Centennial Campus - A324
5675 S. Academy Blvd.
Colorado Springs, Colorado
The Pikes Peak State College Foundation was awarded a Colorado Opportunity Scholarship Initiative Community Partner Program 4-Year Grant beginning July 2020 worth $684,000. The grant was created to support post-secondary student support service programs that work to increase student retention and completion rates at the post-secondary level.
Pikes Peak State College received the 2021 Higher Education Excellence in Diversity (HEED) Award from INSIGHT Into Diversity magazine in August 2020. It was the third consecutive year that PPSC received the award.
Pikes Peak State College was awarded the 2021-2022 Military Friendly® Schools bronze distinction in February 2021. The bronze distinction is for colleges with exceptional military and veteran programs.
The Pikes Peak State College Marketing and Communications Department received an American Advertising Federal Colorado Springs 2020 Addy Mosaic Award in March 2021. This award recognizes work that promotes diversity and inclusion. PPSC won for a video spot featuring the Jaramillo family.
The Pikes Peak State College Child Development Center was selected to participate in the University of Colorado Denver Center for Inclusive Design and Engineering (CIDE) Preschool Development Grant: Inclusion & Universal Design Project in May 2021.
Chelsea Barrett, Black Student Union President
Michael Reyes, Federal TRiO Student Support Services Transition Specialist
Dr. Dennis Natali, Business Professor
The Honorable Regina Walter, Retired Colorado Fourth Judicial District Judge and founder of both the Educating Children of Color Summit and Diversity University
Nzallah Whong, Global Village Facilitator
Kristina Charfauros, Administrative Assistant & Events Coordinator, Student Life
Katherine Sturdevant, Professor, History
Individual differences (e.g., personality, learning styles, and life experiences) and group/social differences (e.g., race/ethnicity, class, gender, sexual orientation, country of origin, and ability as well as cultural, political, religious, or other affiliations). Association of American Colleges & Universities, 2016
NOTE: Group and social differences are manifested in various forms among our administration, faculty, staff, and students including but not limited to: differences of gender, sex, race, ethnicity, religion, age, nationality, sexual orientation, gender identity, gender expression, language, work classification, military service, socio-economic status, and ability.
Cultural competence is having an awareness of one’s own cultural identity and views about difference, and the ability to learn and build on the varying cultural and community norms of students and their families. It is the ability to understand the within-group differences that make each student unique, while celebrating the between-group variations that make our country a tapestry. This understanding informs and expands teaching practices in the culturally competent educator’s classroom. National Education Association, 2015
The creation of opportunities for historically underrepresented populations to have equal access to and participate in educational programs that are capable of closing the achievement gaps in student success and completion. Association of American Colleges & Universities, 2016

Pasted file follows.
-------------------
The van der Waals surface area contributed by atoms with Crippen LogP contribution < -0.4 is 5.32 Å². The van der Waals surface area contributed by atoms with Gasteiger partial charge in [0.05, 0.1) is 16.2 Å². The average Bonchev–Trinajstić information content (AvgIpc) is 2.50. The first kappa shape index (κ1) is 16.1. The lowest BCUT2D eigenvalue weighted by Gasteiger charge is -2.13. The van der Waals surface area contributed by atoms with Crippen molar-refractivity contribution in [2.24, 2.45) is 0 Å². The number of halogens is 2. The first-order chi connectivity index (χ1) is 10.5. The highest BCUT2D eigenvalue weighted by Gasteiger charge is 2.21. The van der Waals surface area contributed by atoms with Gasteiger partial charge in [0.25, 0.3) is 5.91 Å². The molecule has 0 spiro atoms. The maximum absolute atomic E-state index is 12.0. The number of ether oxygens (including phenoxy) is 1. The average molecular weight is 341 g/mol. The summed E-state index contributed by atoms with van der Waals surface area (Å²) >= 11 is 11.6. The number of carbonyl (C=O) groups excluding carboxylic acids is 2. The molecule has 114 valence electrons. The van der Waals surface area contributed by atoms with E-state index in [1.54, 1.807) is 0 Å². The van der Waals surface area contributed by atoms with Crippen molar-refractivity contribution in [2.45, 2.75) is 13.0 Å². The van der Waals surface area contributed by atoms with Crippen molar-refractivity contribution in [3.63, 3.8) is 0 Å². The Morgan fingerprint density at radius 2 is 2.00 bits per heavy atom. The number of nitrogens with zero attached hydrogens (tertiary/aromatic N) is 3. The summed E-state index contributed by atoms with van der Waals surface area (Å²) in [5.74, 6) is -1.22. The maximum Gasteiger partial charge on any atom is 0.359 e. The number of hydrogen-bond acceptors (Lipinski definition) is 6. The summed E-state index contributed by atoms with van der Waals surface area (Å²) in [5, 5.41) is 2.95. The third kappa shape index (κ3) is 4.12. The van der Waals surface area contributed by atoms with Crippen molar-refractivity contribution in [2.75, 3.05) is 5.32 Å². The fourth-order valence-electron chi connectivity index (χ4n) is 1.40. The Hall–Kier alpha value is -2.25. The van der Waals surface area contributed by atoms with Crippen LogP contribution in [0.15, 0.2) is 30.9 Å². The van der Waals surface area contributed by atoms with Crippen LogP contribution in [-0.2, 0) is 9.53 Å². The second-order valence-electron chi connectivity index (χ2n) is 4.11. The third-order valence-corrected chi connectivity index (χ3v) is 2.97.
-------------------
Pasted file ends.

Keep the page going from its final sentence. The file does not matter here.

The active, intentional, and ongoing engagement with diversity—in the curriculum, in the co-curriculum, and in communities (intellectual, social, cultural, geographical) with which individuals might connect—in ways that increase awareness, content knowledge, cognitive sophistication, and empathic understanding of the complex ways individuals interact within systems and institutions. Association of American Colleges & Universities, 2016
An educational reform that strives to increase the engagement and motivation of students of color who historically have been both unsuccessful academically and socially alienated from their public schools. Vavrus, 2008, p. 49
The definition consists of four primary elements:
According to Marilyn Cochran-Smith, a leading scholar in education, a social justice framework is one that:
"Actively addresses the dynamics of oppression, privilege, and isms, and recognizes that society is the product of historically rooted, institutionally sanctioned stratification along socially constructed group lines that include race, class, gender, sexual orientation, and ability (among others). Working for social justice means guiding others and being guided in critical self-reflection about the socialization into the matrix of unequal relationships and its implications, analysis of the mechanisms of oppression, and the ability to challenge these hierarchies."
Basically, a social justice framework is a way of seeing and acting aimed at resisting unfairness and inequity while enhancing freedom and possibility for all. It pays primary attention to how people, policies, practices, curricula, and institutions may be used to liberate rather than oppress those least served by our decision making. Sensoy, O. & DiAngelo, R., 2009
Unity is being together or at one with someone or something. It's the opposite of being divided.
1. - n. An undivided or unbroken completeness or totality with nothing wanting. Vocabulary.com, 2017
Fairness is the quality of making judgments that are free from discrimination.
1.A. - n. Conformity with rules or standards, 1.B. - n. Ability to make judgments free from discrimination or dishonesty. Vocabulary.com, 2017
When you value something, you consider it important and worthwhile.
1. - n. The quality (positive or negative) that renders something desirable or valuable. Vocabulary.com, 2017
Belonging is a sense of fitting in or feeling like you are an important member of a group.
1. - n. Happiness felt in a secure relationship. Vocabulary.com, 2017